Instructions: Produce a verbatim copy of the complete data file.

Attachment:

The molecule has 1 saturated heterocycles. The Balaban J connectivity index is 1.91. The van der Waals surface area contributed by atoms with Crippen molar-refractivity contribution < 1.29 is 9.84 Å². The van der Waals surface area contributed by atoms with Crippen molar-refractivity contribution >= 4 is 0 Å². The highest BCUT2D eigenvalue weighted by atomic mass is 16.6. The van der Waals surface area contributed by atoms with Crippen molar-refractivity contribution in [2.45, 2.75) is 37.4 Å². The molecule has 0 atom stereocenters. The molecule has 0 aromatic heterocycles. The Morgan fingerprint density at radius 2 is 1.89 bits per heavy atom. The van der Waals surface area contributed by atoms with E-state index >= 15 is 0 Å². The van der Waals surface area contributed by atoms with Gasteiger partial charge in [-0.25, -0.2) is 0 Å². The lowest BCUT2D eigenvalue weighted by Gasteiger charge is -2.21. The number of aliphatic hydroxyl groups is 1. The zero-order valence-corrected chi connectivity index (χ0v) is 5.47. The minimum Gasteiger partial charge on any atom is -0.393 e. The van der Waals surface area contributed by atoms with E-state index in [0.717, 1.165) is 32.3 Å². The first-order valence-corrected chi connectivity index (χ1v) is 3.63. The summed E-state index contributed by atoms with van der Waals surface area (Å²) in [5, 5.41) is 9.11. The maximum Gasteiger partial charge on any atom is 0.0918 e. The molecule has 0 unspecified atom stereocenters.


The molecule has 1 saturated heterocycles. The Balaban J connectivity index is 1.91. The van der Waals surface area contributed by atoms with Crippen molar-refractivity contribution < 1.29 is 9.84 Å². The van der Waals surface area contributed by atoms with Crippen molar-refractivity contribution >= 4 is 0 Å². The highest BCUT2D eigenvalue weighted by atomic mass is 16.6. The van der Waals surface area contributed by atoms with Crippen molar-refractivity contribution in [2.45, 2.75) is 37.4 Å². The molecule has 0 atom stereocenters. The molecule has 0 aromatic heterocycles. The Morgan fingerprint density at radius 2 is 1.89 bits per heavy atom. The van der Waals surface area contributed by atoms with E-state index >= 15 is 0 Å². The van der Waals surface area contributed by atoms with Gasteiger partial charge in [-0.25, -0.2) is 0 Å². The lowest BCUT2D eigenvalue weighted by Gasteiger charge is -2.21. The number of aliphatic hydroxyl groups is 1. The zero-order valence-corrected chi connectivity index (χ0v) is 5.47. The minimum Gasteiger partial charge on any atom is -0.393 e. The van der Waals surface area contributed by atoms with E-state index in [0.717, 1.165) is 32.3 Å². The first-order valence-corrected chi connectivity index (χ1v) is 3.63. The summed E-state index contributed by atoms with van der Waals surface area (Å²) in [5, 5.41) is 9.11. The maximum Gasteiger partial charge on any atom is 0.0918 e. The molecule has 0 unspecified atom stereocenters.